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Junior from JFK High School in Plainview wins LI Brain Bee

Jessica Goldstein, center, placed first in this year's

Jessica Goldstein, center, placed first in this year's Long Island Brain Bee. Amy De Lury, left, and Ankita Katukota placed second and third, respectively. Credit: Donald and Barbara Zucker School of Medicine at Hofstra/Northwell

A Plainview-Old Bethpage JFK High School junior grabbed the top spot in this year’s Long Island Brain Bee.

Jessica Goldstein placed first among 35 teenagers in the second annual competition, held at the Donald and Barbara Zucker School of Medicine at Hofstra/Northwell. This is the second consecutive year a Plainview-Old Bethpage JFK student has won the bee.

Amy De Lury, a junior at Sachem North High School in Lake Ronkonkoma, and Ankita Katukota, a junior at Comsewogue High School in Port Jefferson Station, placed second and third, respectively.

As the victor, Goldstein earned a trip to compete at the 2018 USA Brain Bee Championship, scheduled Thursday through Sunday in Baltimore.

“I’ve always liked science,” Goldstein said. “The Brain Bee inspired me to focus on the area of neuroscience and learn more about it. It has been an incredible experience.”

The bee consisted of three rounds: a multiple-choice exam on brain facts, a laboratory demonstration and a test to identify anatomical functions and structures in real human brain specimens.

Students also participated in a charades-style round in which they identified brain disorders, treatments and diagnostic tools based on skits performed by medical students.

“This competition is so much fun and very interesting,” De Lury said. “I learned a lot during my time here.”



Students and staff at Norman J. Levy Lakeside Elementary School recently made more than 3,000 sandwiches for the River Fund, a mobile food pantry.

The total was the most in the history of the school’s sandwichathon, which started seven years ago when a student wanted to use her birthday to help the homeless. Meats, cheeses and breads were donated by students, staff and local businesses — including Stop & Shop, which donated 250 pounds of cold cuts, 210 loaves of bread and 24 cases of chips.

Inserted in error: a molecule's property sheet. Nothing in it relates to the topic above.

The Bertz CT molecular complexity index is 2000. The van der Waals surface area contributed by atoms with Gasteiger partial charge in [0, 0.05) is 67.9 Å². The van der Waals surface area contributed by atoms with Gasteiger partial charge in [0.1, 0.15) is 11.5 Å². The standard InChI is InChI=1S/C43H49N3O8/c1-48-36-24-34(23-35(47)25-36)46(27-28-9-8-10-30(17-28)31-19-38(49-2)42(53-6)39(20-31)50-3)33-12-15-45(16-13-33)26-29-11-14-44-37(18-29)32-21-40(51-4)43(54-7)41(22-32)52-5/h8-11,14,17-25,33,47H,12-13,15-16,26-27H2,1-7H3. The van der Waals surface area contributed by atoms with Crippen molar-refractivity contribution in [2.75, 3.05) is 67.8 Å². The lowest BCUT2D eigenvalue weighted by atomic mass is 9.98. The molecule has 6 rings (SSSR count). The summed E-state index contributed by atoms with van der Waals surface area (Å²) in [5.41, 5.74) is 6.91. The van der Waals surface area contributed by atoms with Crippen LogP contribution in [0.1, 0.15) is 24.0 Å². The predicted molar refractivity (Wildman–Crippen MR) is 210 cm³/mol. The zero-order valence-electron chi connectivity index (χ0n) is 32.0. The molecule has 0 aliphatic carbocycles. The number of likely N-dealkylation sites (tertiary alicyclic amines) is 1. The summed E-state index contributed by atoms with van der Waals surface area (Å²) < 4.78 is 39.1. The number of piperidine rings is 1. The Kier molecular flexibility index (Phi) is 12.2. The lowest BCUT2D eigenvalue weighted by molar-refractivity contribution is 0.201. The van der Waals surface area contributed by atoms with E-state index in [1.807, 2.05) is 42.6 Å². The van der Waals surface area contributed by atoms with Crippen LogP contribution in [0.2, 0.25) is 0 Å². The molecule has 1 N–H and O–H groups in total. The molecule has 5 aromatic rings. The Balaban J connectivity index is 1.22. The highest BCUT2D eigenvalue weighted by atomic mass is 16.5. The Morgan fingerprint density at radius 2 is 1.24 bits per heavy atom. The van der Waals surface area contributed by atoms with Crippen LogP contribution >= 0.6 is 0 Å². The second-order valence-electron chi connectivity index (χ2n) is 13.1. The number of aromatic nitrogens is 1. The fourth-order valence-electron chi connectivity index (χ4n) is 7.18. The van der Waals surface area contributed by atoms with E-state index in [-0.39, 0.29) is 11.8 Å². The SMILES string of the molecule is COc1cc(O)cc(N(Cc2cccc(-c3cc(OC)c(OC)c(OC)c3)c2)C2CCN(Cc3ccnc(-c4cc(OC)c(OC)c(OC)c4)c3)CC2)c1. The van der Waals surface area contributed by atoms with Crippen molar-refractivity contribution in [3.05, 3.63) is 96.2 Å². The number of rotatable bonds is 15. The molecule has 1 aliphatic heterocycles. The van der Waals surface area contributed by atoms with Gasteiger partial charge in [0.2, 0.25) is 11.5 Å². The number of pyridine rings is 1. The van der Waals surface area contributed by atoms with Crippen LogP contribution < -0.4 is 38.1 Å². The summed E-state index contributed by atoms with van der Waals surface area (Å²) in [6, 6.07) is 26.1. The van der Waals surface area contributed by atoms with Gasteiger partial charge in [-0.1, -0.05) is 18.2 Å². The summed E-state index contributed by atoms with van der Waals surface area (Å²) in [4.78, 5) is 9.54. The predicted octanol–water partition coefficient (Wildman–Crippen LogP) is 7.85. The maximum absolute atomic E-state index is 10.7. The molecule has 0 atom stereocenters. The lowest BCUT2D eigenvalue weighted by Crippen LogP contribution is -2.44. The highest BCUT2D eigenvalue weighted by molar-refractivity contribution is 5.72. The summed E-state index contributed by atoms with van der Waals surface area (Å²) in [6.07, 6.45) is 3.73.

“Each year the effort grows and donations increase, giving more of our students the opportunity to make a difference in the lives of those less fortunate,” project coordinator Susan Molloy said.


Lunar New Year

Many local schools introduced youngsters to China’s culture, language and foods through activities designed to ring in the Year of the Dog.

The Herricks school district hosted an Egg Roll & Dumpling Day in which 180 students — including those from four neighboring districts — enjoyed performances ranging from yo-yo demonstrations to ribbon dances. The event ended with a lunch of egg rolls, dumplings and rice.

In East Meadow, Meadowbrook Elementary School’s students in English as a new language created Chinese noisemakers, dragon puppets and origami dogs. The items were used to cheer on a hallway “dragon parade,” school officials said.

In North Massapequa, third-graders at Albany Avenue Elementary School were visited by singer-songwriter Patricia Shih, who performed a show-and-tell using objects obtained during her travels to China.


‘Go APE’ Awards

Eight Long Island students received Awards of Excellence this month at the Art League of Long Island’s 11th annual “Go APE” Advanced Placement Student Exhibition, which featured artwork by 140 students from 38 local high schools.

The exhibit was on view at the league’s Jeanie Tengelsen Gallery in Dix Hills through March 4.

Winners and their high schools were: Xiao Han, Garden City; Adis Kacamakovic and Alexis Tuvilla, Hicksville; Isabelle Lin, Manhasset; Shannon Culhane and Jacqueline Stevens, Northport; Alyssa Denis, Walt Whitman, Huntington Station; and Elizabeth Farragher, Wantagh.

Michael Cattaneo of Harborfields High School in Greenlawn received the Award for Presentation.— MICHAEL R. EBERT

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